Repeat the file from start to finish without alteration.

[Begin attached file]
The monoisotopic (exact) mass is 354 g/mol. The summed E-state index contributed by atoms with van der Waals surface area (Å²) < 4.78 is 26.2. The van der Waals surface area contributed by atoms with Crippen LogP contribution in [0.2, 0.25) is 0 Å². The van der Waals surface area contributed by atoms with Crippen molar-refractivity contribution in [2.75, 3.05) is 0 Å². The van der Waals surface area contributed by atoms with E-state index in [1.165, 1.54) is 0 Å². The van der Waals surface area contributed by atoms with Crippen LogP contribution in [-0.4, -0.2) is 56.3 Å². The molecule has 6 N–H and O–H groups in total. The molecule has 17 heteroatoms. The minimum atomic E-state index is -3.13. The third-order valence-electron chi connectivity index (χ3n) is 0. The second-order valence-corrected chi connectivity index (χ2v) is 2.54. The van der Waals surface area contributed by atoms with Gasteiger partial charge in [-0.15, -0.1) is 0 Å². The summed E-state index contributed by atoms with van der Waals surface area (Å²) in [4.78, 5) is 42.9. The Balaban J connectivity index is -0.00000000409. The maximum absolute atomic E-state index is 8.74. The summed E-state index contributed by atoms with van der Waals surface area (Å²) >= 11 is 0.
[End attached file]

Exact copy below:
The monoisotopic (exact) mass is 354 g/mol. The summed E-state index contributed by atoms with van der Waals surface area (Å²) < 4.78 is 26.2. The van der Waals surface area contributed by atoms with Crippen LogP contribution in [0.2, 0.25) is 0 Å². The van der Waals surface area contributed by atoms with Crippen molar-refractivity contribution in [2.75, 3.05) is 0 Å². The van der Waals surface area contributed by atoms with E-state index in [1.165, 1.54) is 0 Å². The van der Waals surface area contributed by atoms with Crippen LogP contribution in [-0.4, -0.2) is 56.3 Å². The molecule has 6 N–H and O–H groups in total. The molecule has 17 heteroatoms. The minimum atomic E-state index is -3.13. The third-order valence-electron chi connectivity index (χ3n) is 0. The second-order valence-corrected chi connectivity index (χ2v) is 2.54. The van der Waals surface area contributed by atoms with Gasteiger partial charge in [-0.15, -0.1) is 0 Å². The summed E-state index contributed by atoms with van der Waals surface area (Å²) in [4.78, 5) is 42.9. The Balaban J connectivity index is -0.00000000409. The maximum absolute atomic E-state index is 8.74. The summed E-state index contributed by atoms with van der Waals surface area (Å²) >= 11 is 0.